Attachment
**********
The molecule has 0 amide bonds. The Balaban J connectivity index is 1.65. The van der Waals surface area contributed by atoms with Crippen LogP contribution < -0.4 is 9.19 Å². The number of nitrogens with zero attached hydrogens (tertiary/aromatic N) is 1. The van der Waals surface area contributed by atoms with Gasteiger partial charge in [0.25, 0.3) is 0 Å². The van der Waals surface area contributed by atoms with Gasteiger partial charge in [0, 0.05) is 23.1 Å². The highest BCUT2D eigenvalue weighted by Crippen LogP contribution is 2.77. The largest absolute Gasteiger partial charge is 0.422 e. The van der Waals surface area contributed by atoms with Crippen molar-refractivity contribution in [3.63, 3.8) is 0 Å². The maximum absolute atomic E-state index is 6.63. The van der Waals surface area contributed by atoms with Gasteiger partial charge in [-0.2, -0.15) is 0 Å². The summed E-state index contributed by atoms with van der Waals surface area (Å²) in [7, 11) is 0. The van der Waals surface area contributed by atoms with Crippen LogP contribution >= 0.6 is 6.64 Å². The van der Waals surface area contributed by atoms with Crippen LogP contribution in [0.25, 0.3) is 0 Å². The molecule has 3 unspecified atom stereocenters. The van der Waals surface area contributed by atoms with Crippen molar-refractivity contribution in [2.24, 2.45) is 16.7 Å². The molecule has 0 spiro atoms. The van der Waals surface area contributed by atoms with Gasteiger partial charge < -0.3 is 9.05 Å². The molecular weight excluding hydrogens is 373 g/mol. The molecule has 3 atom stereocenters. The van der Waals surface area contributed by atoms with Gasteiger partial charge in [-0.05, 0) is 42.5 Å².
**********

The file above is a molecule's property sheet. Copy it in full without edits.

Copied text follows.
The molecule has 0 amide bonds. The Balaban J connectivity index is 1.65. The van der Waals surface area contributed by atoms with Crippen LogP contribution < -0.4 is 9.19 Å². The number of nitrogens with zero attached hydrogens (tertiary/aromatic N) is 1. The van der Waals surface area contributed by atoms with Gasteiger partial charge in [0.25, 0.3) is 0 Å². The van der Waals surface area contributed by atoms with Gasteiger partial charge in [0, 0.05) is 23.1 Å². The highest BCUT2D eigenvalue weighted by Crippen LogP contribution is 2.77. The largest absolute Gasteiger partial charge is 0.422 e. The van der Waals surface area contributed by atoms with Crippen molar-refractivity contribution in [3.63, 3.8) is 0 Å². The maximum absolute atomic E-state index is 6.63. The van der Waals surface area contributed by atoms with Gasteiger partial charge in [-0.2, -0.15) is 0 Å². The summed E-state index contributed by atoms with van der Waals surface area (Å²) in [7, 11) is 0. The van der Waals surface area contributed by atoms with Crippen LogP contribution >= 0.6 is 6.64 Å². The van der Waals surface area contributed by atoms with Crippen LogP contribution in [0.25, 0.3) is 0 Å². The molecule has 3 unspecified atom stereocenters. The van der Waals surface area contributed by atoms with Crippen molar-refractivity contribution in [2.24, 2.45) is 16.7 Å². The molecule has 0 spiro atoms. The van der Waals surface area contributed by atoms with Gasteiger partial charge < -0.3 is 9.05 Å². The molecular weight excluding hydrogens is 373 g/mol. The molecule has 3 atom stereocenters. The van der Waals surface area contributed by atoms with Gasteiger partial charge in [-0.05, 0) is 42.5 Å².